How to Secure VMware Workstations

By CIOReview | Monday, September 26, 2016
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As the VMware workstations are becoming a significant element of the IT world today, the security threats against VMware environments are also increasing day-by-day. For example, while in the web, the VMware Client Integration Plugin is reported to allow an attacker to launch man-in-the-middle (MitM) or session hijacking attacks by getting the vSphere Web Client user to visit a specially crafted website.

As part of the company’s initiative to prove efficient security, during the recent Pwn2Own contest, VMware Inc. challenged hackers to compromise the application for price money of $75,000. Seeing that organizational security is an important aspect while adopting VMware, they have also released several guidelines in securing and configuring VMware in organizational infrastructures. Implementing some of the finest security policies are the best remedies to tackle attacks against VMware. As VMware is a unique and sophisticated system, the security risks are also high which reflects the need of additional levels of protection over typical physical IT infrastructures.

VMware Security Best Practices

Even though VMware is constantly striving to offer the finest security to its clients, organizations too have to contribute their part to reduce the security flaws. When organizations fail to follow the security best practices, their VM’s will be vulnerable to cyber attacks, since traditional IT security measures aren’t enough today. Some of the following techniques can be adopted in order to maintain a secure organizational network with VMware.

1. Isolating Host Network

Isolating the host network to a dedicated management network can prevent the unauthorized user access, which is one of the important aspects of VMware security.

The public network access of the management devices should be avoided to the maximum for better safety, and protection of other VM’s on the same host are also important. The adapters that are accessible to the public network should be configured with an IP that is blocked at the management network firewall to enhance the security.

2. Enabling Secure Shell

The Secure Shell specially crafted to support VMware can improve the security by securing the communications between the systems. Enabling Secure Shell is an effortless process and has remarkable security safety features.

3. Resource pool access control and delegation

The resource pool access control is also another important aspect in VMware security, as the resources are allocated at various levels in an organization. The resources made available to any local user can become vulnerable, increasing the threat level. The department administrator of the resource pool also can perform all the virtual machine creation and management.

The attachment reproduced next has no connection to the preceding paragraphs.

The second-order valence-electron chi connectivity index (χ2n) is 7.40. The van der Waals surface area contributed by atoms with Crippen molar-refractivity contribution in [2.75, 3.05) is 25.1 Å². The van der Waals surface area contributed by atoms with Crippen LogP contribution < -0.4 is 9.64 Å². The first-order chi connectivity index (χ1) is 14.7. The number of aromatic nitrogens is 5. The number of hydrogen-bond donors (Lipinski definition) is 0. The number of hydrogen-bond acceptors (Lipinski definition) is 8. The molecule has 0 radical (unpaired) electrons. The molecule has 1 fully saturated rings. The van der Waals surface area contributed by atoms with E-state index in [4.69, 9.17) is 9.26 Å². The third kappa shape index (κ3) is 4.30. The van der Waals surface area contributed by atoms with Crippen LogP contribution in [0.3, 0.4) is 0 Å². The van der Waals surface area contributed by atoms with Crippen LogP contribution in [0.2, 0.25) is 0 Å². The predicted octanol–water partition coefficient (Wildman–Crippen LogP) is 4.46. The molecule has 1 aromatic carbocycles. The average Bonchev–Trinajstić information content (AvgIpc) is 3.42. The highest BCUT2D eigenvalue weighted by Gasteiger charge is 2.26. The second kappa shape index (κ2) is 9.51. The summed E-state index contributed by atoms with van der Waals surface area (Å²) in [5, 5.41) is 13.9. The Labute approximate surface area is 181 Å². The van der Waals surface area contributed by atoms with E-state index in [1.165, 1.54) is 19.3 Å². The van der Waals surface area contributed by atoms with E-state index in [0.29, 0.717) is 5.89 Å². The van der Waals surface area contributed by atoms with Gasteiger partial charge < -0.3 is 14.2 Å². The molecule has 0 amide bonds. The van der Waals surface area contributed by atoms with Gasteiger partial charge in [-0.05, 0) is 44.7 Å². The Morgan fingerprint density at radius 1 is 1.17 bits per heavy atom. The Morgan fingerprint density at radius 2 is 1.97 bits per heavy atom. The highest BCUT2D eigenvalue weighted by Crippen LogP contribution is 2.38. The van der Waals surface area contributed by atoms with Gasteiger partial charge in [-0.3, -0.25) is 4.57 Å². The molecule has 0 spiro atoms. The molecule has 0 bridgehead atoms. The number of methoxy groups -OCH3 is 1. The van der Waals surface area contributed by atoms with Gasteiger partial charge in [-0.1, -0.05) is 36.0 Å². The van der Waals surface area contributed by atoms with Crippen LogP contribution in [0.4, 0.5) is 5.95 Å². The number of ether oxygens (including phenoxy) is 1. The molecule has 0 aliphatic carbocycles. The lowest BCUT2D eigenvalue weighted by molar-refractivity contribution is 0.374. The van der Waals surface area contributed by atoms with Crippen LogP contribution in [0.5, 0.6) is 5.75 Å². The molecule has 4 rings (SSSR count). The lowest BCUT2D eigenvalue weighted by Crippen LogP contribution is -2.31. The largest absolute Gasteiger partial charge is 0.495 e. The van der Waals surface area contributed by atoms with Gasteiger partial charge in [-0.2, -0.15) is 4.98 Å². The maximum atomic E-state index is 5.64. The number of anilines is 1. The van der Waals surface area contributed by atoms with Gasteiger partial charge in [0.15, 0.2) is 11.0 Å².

4. Encrypt Virtual Drives

As the users with access to physical host have the admission to mount any virtual drives to bypass guest security policies, the possible remedy is to encrypt all of the virtual drives. The Microsoft Encryption File System and VeraCrypt are some of the full disk File Encryption tools that are capable to protect data from unauthorized access. This can further lead to better security to the Virtual Drive and overall VMware security.

5. Secure Remote Access Consoles

Even though the VMware is predefined to use SSL encryption for the remote console connections, there are self-signed certificates that these systems cannot protect from attacks. To tackle this issue, the certificates that are assigned should be signed from a Certification Authority or create a secure certificate for the remote console and install it manually.

6. Log Off VM Sessions

Logging of sessions after use is one of the traditionally followed security best practices, and this has to be the same with VMware also for better security. While focusing security, the VM should be considered equivalent to a physical machine and that makes it important to follow all the security practices of the physical machines.

7. Startup Passwords

Passwords are always necessary and are the basic elements of a security policy. All the VMs should be password protected to prevent any unauthorized user access. The Boot time passwords that VM allows to configure can limit users from accessing the VM boot files, which further enhances the security.

8. Implementing Secure Networking

As networking is the soul of virtual machines, implementing secure networking is a highly recommended best practice. VLAN tagging can be implemented to enhance the security of network by filtering the data traffic. The Ethernet Layer network security policies further enforces security for VM that is not available with physical servers. VMware is found to be in a constant quest in achieving the finest security. According to the securityweek.com, VMware released four rounds of security updates this year. The company recently patched privilege escalation vulnerability in VMware Tools, a remote code execution flaw in the glibc library, and a cross-site scripting (XSS) bug in vRealize products.

Even though nothing can be made completely secure in this digital world; implementing some of the best security practices can save organizations from cyber attacks to a great extend.